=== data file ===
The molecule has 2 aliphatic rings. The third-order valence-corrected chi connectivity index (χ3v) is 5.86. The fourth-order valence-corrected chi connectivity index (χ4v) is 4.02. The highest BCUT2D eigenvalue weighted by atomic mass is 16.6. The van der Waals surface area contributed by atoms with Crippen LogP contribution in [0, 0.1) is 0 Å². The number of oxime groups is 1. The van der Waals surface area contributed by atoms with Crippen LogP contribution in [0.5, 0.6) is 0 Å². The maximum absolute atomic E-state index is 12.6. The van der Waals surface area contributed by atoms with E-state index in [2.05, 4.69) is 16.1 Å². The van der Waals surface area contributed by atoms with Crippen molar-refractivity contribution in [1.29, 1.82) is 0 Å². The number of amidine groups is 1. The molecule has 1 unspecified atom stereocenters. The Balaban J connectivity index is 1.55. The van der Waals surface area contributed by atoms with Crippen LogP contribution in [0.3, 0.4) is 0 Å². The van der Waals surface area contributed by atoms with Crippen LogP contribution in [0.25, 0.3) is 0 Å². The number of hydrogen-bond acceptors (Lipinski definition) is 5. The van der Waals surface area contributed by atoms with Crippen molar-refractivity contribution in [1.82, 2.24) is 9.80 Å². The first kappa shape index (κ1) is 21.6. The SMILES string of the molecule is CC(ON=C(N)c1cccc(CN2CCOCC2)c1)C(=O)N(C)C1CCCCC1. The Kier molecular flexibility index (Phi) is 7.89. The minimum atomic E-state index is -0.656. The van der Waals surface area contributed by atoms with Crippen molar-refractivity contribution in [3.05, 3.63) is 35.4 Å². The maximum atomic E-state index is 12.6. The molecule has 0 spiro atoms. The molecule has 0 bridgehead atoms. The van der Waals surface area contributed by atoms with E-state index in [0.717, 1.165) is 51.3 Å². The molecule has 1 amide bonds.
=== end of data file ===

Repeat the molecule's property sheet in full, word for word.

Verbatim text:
The molecule has 2 aliphatic rings. The third-order valence-corrected chi connectivity index (χ3v) is 5.86. The fourth-order valence-corrected chi connectivity index (χ4v) is 4.02. The highest BCUT2D eigenvalue weighted by atomic mass is 16.6. The van der Waals surface area contributed by atoms with Crippen LogP contribution in [0, 0.1) is 0 Å². The number of oxime groups is 1. The van der Waals surface area contributed by atoms with Crippen LogP contribution in [0.5, 0.6) is 0 Å². The maximum absolute atomic E-state index is 12.6. The van der Waals surface area contributed by atoms with E-state index in [2.05, 4.69) is 16.1 Å². The van der Waals surface area contributed by atoms with Crippen molar-refractivity contribution in [1.29, 1.82) is 0 Å². The number of amidine groups is 1. The molecule has 1 unspecified atom stereocenters. The Balaban J connectivity index is 1.55. The van der Waals surface area contributed by atoms with Crippen LogP contribution in [0.3, 0.4) is 0 Å². The van der Waals surface area contributed by atoms with Crippen LogP contribution in [0.25, 0.3) is 0 Å². The number of hydrogen-bond acceptors (Lipinski definition) is 5. The van der Waals surface area contributed by atoms with Crippen molar-refractivity contribution in [1.82, 2.24) is 9.80 Å². The first kappa shape index (κ1) is 21.6. The SMILES string of the molecule is CC(ON=C(N)c1cccc(CN2CCOCC2)c1)C(=O)N(C)C1CCCCC1. The Kier molecular flexibility index (Phi) is 7.89. The minimum atomic E-state index is -0.656. The van der Waals surface area contributed by atoms with Crippen molar-refractivity contribution in [3.05, 3.63) is 35.4 Å². The maximum atomic E-state index is 12.6. The molecule has 0 spiro atoms. The molecule has 0 bridgehead atoms. The van der Waals surface area contributed by atoms with E-state index in [0.717, 1.165) is 51.3 Å². The molecule has 1 amide bonds.